If the first machine is capable of producing 2,000 pieces of material in 10 minutes, it would not necessarily be wise to ramp up the production of this machine if the other machines cannot keep up. This is how an accumulation of supply occurs, and it is wasteful because the end result is the same: The final machine churns out the same amount of product in the same amount of time whether the first machine produces 1,000 or 2,000 pieces of material. The manager has full control over this bottleneck.

The Slowest Operation Is Typically the Bottleneck

Generally speaking, the slowest operation represents the bottleneck in a production setting. The other machines either need to be slowed down to send a steady supply of parts or materials to that machine without creating an accumulation bottleneck, or the slow machine needs to be replaced with a faster one.

Alternatively, the supply can be split in two and sent to two machines that, although they each operate slowly, double the production output and can increase the overall speed of that stage of the operation.

However, bottlenecks are not always easy to identify. The entire production line needs to be evaluated in order to determine where the problem is truly coming from and to identify the most cost-effective solution. A second machine may sound lovely and seem like the obvious solution, but does the company have the money to invest in it? Possibly, if the ROI proves promising. All of these factors require consideration.

Solving One Bottleneck Operation Might Create Another

One scenario to watch out for when identifying and fixing a bottleneck operation is the creation of another bottleneck down the line. If possible, run some simulations on your solution to a bottleneck to help bring potential problems to light. That way, when you fix the bottleneck, you can simultaneously fix other potential bottlenecks that may have occurred as a result.

Once again, the manager ultimately is responsible for bottlenecks that crop up due to rushed fixes. Unlike a machine malfunction that cannot be prevented, these operational bottlenecks can indeed be prevented by foresight and proper operations management.

Difference Between Bottlenecks and Constraints

As you continue to learn more about bottlenecks, you may also come across the term "manufacturing constraint". At first, it may seem like the words constraint and bottleneck should be interchangeable. After all, a bottleneck constrains the flow of production, right?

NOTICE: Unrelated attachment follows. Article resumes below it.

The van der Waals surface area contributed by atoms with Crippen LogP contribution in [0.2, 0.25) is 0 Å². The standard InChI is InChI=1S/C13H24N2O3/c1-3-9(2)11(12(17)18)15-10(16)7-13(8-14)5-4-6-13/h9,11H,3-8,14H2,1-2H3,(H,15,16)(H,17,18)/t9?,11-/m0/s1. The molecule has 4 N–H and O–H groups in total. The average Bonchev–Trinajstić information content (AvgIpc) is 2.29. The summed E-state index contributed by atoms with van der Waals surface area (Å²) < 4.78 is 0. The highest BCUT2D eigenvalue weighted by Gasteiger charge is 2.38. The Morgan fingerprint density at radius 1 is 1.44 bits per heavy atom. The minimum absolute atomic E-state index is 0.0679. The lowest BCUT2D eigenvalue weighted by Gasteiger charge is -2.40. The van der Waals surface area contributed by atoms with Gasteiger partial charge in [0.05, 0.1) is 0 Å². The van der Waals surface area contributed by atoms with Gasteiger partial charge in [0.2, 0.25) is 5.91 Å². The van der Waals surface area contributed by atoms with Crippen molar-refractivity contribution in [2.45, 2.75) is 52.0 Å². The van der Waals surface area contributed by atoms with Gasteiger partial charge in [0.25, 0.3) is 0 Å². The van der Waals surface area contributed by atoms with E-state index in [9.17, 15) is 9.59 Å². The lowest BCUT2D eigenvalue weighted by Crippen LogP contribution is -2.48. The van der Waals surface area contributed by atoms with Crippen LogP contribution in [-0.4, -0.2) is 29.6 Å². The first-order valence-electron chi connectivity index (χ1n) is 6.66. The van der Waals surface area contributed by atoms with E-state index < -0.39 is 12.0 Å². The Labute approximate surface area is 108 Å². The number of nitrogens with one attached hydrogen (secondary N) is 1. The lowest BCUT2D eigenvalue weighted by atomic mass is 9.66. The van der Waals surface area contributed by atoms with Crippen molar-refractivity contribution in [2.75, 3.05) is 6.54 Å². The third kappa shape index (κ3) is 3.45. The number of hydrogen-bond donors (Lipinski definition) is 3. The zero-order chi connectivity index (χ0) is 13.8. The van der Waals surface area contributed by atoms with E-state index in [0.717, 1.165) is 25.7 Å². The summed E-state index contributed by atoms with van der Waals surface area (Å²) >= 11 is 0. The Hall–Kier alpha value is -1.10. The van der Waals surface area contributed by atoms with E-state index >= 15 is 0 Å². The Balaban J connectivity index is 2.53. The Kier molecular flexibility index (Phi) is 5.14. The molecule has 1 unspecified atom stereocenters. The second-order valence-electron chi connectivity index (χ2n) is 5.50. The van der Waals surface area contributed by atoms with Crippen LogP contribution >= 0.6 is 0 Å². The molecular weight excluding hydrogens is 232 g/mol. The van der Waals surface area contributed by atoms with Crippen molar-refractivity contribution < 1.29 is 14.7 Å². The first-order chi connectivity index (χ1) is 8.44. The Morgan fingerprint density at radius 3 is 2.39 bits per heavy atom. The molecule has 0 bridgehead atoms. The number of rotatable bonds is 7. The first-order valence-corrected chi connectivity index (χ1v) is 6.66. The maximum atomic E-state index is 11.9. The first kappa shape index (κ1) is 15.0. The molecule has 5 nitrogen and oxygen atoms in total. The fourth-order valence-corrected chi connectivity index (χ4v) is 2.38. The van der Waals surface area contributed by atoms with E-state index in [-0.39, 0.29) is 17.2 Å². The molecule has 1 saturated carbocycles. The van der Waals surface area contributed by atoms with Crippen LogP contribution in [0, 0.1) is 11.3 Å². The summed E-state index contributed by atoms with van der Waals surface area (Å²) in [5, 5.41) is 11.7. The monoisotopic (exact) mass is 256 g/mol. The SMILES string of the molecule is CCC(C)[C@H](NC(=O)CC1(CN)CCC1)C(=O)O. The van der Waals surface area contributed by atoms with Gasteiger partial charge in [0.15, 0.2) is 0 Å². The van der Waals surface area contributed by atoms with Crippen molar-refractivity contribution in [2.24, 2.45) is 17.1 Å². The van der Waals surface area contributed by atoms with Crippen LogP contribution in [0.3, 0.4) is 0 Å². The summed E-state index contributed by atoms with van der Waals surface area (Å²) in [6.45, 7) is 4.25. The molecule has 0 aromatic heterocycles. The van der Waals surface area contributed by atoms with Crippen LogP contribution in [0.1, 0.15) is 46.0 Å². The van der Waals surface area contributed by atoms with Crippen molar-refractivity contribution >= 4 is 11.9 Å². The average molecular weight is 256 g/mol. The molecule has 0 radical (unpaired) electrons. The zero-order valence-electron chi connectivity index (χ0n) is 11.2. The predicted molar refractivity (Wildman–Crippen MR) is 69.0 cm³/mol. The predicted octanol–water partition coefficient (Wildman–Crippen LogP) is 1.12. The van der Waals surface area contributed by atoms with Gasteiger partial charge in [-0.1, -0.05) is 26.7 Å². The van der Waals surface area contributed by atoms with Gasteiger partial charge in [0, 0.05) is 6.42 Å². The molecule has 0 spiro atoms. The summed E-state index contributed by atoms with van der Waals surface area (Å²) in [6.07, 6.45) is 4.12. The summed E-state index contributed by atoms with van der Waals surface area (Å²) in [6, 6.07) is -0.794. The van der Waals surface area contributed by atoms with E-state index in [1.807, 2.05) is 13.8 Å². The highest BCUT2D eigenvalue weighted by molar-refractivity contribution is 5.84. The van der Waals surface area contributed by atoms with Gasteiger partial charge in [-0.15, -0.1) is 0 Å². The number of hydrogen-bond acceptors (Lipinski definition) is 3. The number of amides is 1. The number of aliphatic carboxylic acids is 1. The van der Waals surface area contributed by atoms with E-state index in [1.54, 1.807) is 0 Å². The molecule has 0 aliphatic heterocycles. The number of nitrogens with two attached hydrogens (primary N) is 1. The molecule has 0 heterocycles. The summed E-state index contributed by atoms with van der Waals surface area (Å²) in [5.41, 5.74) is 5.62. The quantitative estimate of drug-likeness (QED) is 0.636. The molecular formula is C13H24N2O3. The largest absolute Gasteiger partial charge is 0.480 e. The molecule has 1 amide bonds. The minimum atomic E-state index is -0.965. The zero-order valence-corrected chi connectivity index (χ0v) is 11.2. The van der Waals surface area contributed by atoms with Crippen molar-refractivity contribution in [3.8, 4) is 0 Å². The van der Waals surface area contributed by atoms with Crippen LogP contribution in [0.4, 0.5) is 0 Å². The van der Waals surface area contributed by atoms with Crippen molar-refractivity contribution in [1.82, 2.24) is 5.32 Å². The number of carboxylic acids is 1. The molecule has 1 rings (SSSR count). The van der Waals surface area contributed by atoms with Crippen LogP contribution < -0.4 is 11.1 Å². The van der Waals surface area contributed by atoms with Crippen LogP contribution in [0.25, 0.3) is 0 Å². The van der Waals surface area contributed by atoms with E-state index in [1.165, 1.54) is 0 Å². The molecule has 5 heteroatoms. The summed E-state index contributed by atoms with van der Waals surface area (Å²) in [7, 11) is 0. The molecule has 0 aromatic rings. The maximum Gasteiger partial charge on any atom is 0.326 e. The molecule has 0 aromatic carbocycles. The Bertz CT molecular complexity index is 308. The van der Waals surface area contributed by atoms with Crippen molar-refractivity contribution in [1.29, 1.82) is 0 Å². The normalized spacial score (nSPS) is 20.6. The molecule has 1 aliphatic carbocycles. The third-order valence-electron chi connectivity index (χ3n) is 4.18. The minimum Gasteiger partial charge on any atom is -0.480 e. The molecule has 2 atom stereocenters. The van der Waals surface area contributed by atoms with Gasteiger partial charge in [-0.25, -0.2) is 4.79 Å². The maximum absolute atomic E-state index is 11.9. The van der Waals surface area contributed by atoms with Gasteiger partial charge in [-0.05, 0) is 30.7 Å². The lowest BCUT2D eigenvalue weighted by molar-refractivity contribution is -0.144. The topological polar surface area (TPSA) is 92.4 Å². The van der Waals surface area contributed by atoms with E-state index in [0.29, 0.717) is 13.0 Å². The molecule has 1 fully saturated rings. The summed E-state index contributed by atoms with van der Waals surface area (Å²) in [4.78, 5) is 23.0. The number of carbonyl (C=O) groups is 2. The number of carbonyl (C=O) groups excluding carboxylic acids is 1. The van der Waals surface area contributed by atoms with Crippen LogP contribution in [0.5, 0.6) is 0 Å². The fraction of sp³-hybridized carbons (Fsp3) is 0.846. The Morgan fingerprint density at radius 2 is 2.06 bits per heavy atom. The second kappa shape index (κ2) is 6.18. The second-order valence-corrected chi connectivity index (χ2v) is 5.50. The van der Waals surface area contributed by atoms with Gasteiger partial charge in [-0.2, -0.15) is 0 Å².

But in terms of manufacturing, a constraint specifically refers to a factor outside of the operation manager's control. A machine working at full capacity represents a manufacturing constraint. The rate of reaction between chemicals can be a constraint, because there may not be a way to speed up that reaction. It just has to run its course. Even an employee shortage can be a constraint, such as when the flu wipes out a critical number of staff members.

On the other hand, "bottleneck" is used in operations management to refer to something that is temporary. With a few smart adjustments, bottlenecks can be eliminated. And if they can not be eliminated, they are actually constraints.

Learning and Applying Bottleneck Theory

You certainly can and should study resources to fully understand bottleneck theory and how to apply it as an operations manager, but expect to learn the most through hands-on trial and error. If you create a bottleneck after fixing another, use your mistake as a great learning opportunity. The more experience you have as an operations manager, the more efficient you will become. And it is not the textbook-perfect projects that will get you there, but the ones that bring the theory to life and challenge you.

References

About the Author

Cathy Habas specializes in marketing, customer experiences, and behind-the-scenes management. Cathy has contributed to sites like Business and Finance, Business 2 Community, and Inside Small Business. She served as the managing editor for a small content marketing agency before continuing with her writing career.